According to BBMP’s own rough estimates, only two lakh to three lakh properties out of the total 17 lakh properties will come under the current Akrama-Sakrama when implemented. This is just about 17-18% of the overall target of regularization. The new amendment bill passed in the assembly last week concentrates only on the penalty for smaller violations (that’s presently fixed at 25% for commercial buildings and 50% for residential).
According to BBMP officials in the revenue department, what’s presently ‘inferred’ from the enactment is that the violators must bring down their violation to the prescribed limit. But there is no answer to what happens if they don’t conform to it.
Even Bangalore minister R Ashoka admits that there are no immediate proper answers to the gross violations yet. “These violations are more in number. 100% regularization is not possible at one go. But we will have to make a start. Our immediate focus is to regularize the smaller violations,’’ said minister Ashoka.
What is the penalty for properties that have exceeded the set violation limits prescribed under the law? Akrama-Sakrama has no answer to this big question. Even the punishment for those who don’t pay penalty for violations within the set limit is also not clear as the corresponding rules to the enactment are yet to be framed.
Bangalore: The opposition sponsored bandh may have made a strong political point and Bharat Bandh could have brought the City to a standstill inflicting major blow to trade and business, traffic police who usually have to deal with heavy pollution in the City on other days appeared quite happy.
Toxic gases like sulphur dioxide, oxides of nitrogen and suspended particles were much below the permissible levels in those areas which have earned notoriety in terms of pollution. Sound pollution was almost 30 per cent below the permissible level.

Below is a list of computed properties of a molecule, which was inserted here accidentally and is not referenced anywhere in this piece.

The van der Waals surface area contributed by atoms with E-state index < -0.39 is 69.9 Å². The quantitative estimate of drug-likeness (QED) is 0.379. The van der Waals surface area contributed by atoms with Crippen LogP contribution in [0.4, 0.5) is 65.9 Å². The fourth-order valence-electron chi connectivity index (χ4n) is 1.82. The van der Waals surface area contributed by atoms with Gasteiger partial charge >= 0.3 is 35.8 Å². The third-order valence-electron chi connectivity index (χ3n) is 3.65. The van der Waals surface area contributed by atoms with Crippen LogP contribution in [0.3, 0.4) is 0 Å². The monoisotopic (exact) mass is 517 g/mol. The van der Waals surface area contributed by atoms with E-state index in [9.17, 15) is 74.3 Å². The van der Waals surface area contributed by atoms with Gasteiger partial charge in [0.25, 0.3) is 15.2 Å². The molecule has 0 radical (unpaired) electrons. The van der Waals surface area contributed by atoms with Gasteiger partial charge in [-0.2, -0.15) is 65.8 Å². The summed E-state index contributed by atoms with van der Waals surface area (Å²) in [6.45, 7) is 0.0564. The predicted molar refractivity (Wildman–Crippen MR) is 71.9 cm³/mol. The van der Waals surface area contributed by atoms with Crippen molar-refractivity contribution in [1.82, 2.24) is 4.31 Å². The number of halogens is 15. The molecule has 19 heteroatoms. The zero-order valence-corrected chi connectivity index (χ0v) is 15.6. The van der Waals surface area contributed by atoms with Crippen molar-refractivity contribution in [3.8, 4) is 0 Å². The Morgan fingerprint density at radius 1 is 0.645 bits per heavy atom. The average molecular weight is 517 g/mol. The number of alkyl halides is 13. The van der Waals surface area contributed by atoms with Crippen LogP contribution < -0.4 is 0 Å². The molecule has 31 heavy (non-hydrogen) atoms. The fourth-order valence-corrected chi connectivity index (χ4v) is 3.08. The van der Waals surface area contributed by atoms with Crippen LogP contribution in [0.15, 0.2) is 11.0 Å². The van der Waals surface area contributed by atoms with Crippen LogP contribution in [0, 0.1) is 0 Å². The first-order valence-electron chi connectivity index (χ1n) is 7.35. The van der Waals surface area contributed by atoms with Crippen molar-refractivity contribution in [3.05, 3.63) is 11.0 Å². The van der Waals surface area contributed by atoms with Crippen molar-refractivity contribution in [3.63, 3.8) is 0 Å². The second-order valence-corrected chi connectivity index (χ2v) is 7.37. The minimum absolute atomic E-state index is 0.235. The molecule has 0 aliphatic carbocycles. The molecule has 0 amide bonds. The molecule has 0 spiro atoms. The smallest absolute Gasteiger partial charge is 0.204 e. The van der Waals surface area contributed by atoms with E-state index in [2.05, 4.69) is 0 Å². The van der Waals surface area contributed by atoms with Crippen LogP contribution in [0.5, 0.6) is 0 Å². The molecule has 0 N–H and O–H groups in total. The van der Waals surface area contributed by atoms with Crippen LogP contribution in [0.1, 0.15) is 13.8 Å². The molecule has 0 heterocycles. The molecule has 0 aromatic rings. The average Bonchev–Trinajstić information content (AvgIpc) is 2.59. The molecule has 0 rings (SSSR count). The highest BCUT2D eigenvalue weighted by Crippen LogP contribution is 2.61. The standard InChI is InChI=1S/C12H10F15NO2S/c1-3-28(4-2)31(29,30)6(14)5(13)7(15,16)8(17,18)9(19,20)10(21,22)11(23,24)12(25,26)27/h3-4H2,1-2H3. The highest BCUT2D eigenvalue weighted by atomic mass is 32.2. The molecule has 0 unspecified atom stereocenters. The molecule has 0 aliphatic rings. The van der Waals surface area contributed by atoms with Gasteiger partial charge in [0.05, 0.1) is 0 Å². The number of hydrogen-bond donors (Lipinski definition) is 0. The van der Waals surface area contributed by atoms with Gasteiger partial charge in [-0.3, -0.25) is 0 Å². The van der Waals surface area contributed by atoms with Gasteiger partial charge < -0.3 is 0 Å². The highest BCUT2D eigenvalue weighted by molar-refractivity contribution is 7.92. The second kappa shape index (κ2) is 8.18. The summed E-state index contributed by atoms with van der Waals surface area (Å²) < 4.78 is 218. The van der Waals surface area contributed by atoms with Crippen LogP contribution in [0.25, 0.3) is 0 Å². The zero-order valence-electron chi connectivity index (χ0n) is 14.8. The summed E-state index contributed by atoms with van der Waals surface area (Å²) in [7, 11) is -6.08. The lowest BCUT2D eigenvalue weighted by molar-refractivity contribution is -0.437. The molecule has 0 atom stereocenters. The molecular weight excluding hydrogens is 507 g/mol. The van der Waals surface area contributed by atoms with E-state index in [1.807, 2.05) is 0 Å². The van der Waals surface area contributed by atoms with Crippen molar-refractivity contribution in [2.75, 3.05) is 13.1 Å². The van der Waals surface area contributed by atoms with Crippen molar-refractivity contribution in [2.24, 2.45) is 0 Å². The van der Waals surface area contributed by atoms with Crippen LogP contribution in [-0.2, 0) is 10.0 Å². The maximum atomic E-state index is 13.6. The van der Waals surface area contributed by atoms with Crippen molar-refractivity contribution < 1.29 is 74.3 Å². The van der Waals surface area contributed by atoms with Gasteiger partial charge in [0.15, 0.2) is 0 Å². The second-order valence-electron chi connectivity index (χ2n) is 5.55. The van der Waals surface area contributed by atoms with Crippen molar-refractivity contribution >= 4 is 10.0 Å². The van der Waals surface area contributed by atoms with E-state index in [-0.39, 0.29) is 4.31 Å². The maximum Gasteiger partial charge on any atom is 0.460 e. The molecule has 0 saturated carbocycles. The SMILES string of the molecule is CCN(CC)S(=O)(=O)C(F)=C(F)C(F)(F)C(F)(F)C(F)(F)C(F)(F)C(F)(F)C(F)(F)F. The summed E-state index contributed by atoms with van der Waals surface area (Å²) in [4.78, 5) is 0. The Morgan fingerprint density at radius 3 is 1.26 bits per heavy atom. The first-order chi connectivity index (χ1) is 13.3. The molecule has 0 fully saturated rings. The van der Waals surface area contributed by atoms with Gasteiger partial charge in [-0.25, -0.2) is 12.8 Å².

“It is great to work on such days when you do not have any vehicular movement. The atmosphere with less pollution looks quite good,” said a traffic constable.”Some amazing figures in terms of less pollution have been recorded. The KSRTC Bus stand which normally records 90 decibels recorded just 57.4 with 36 percent less reduction,” said Sadashivaiah.
According to source, City Railway Station showed a steep reduction in oxides of nitrogen (NOx). It reduced to 34.02 microgram per cubic metre which is 148 micrograms onother days. The permissible standard for NOx is 80 micrograms per cubic metre.
The deserted road, less vehicular movement, children playing on an otherwise busy streets and people strolling leisurely on the roads reminded the grand-old folk their golden old days when Bangalore had earned the name of ‘Garden City’ and ‘Pensioners’ Paradise’.
Source: Deccan herald